Soldier and gunman dead after dramatic shootings in Ottawa

Michael Zehaf-Bibeau under investigation as possible suspect after attack on parliament

More tense images from inside Canada's Parliament Hill shows police scrambling after shots were fired. Video: Reuters

 

Canada’s capital was jolted today by the fatal shooting of a soldier and an attack on the parliament building in which gunshots were fired outside a room where prime minister Stephen Harper was speaking.

The gunman in the parliament building was shot dead, and Mr Harper was safely removed. Canadian police said they could not “at this point” confirm whether the man who shot dead the soldier, who was guarding the National War Memorial in central Ottawa, was the same person who shortly afterwards attacked the nearby parliament building.

Witnesses said at least 30 shots were fired after a gunman entered the parliament building and was pursued by police. The assault came very near the room where Mr Harper was meeting with members of his Conservative party, a government minister said.

Canadian police were investigating a man named as Michael Zehaf-Bibeau as a possible suspect in the shootings, a source familiar with the matter said. Two US officials said US agencies had been advised the suspect was a Canadian convert to Islam.

‘We all scattered’ “PM [Harper] was addressing caucus, then a huge boom, followed by rat-a-tat shots. We all scattered. It was clearly right outside our caucus door,” treasury board minister Tony Clement said.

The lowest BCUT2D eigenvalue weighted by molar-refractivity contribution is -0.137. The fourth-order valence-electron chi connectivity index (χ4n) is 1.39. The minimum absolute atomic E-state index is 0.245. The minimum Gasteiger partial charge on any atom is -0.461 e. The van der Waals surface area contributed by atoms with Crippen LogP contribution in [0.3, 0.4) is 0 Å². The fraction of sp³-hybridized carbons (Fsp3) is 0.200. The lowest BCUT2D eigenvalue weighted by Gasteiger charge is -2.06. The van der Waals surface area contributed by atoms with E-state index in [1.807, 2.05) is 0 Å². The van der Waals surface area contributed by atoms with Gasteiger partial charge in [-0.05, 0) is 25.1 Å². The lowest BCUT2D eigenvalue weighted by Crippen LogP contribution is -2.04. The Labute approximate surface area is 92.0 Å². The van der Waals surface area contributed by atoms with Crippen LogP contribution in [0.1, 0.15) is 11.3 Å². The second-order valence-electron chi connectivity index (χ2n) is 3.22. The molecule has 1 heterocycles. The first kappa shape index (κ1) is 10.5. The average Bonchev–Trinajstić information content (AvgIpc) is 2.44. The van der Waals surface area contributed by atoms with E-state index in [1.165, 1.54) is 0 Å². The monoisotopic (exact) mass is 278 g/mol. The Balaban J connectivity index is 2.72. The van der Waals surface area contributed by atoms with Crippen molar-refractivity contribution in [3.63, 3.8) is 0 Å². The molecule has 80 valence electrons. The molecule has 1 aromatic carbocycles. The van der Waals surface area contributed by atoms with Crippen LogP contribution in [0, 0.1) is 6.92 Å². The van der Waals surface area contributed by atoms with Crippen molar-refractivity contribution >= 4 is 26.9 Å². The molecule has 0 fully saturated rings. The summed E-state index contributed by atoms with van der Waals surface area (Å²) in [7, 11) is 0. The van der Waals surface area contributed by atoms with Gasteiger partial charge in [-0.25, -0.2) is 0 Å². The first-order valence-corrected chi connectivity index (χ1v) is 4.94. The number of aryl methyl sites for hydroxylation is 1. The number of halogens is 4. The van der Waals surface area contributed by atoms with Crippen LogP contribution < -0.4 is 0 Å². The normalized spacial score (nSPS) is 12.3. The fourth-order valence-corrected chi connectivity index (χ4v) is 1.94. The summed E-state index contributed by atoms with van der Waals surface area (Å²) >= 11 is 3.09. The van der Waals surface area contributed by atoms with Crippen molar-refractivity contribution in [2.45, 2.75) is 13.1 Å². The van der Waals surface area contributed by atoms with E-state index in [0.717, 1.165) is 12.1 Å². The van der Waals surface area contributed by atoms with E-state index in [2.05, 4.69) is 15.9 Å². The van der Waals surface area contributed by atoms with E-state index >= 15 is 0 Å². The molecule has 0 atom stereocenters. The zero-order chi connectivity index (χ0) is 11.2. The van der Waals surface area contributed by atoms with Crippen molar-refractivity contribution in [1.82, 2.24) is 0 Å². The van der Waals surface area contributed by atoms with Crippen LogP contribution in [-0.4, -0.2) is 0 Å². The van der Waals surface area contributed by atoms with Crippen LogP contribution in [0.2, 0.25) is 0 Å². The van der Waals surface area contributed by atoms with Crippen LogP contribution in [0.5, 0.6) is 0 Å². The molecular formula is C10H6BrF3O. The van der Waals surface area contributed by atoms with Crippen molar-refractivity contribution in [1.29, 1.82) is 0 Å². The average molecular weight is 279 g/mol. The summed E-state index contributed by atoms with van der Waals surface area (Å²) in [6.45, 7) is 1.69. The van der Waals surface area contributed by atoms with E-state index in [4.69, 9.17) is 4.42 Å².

A spokesman for Mr Harper said: “While the prime minister stated that facts are still being gathered, he condemned this despicable attack.”

Minutes before the shooting there, a soldier had been shot and fatally wounded at the nearby National War Memorial. The soldier was named locally as Corporal Nathan Cirillo.

But the incidents, shocking in Canada’s normally tranquil capital, were not over.

Ottawa police were searching for more suspects near the war memorial and on nearby Parliament Hill, a police spokesman said. Residents were warned to stay away from downtown Ottawa.

Dramatic video footage posted by the Globe and Mail newspaper showed police with guns drawn inside the main parliament building. At least a dozen loud bangs can be heard on the clip, echoing through the hall.

Veterans affairs minister Julian Fantino, a former policeman, told the Toronto Sun that parliament’s head of security, Sergeant-at-Arms Kevin Vickers, shot dead a suspected gunman. “All the details are not in, but the sergeant-at-arms, a former Mountie, is the one that engaged the gunman, or one of them at least, and stopped this,” Mr Fantino said.

Guard wounded Canadian cabinet minister Jason Kenney said a guard in parliament buildings had also been wounded in the incident.

It was unclear whether there was any connection to an attack on Monday when an Islamic convert ran down two Canadian soldiers with his car, killing one, near Montreal, before being shot dead by police in the first fatal attack on Canadian soil tied to Islamic militants.

Canada announced this month it was joining the battle against Islamic State fighters who have taken over parts of Iraq and Syria.

As the drama in Ottawa unfolded, police in bulletproof vests and carrying automatic rifles flooded the streets near parliament. Some took cover behind vehicles and shouted to people to clear the area, saying: “We do not have the suspect in custody. You are in danger here.”

In Washington, a White House official said US president Barack Obama had been briefed on the situation. He said the US had offered assistance to Canada. – (Reuters)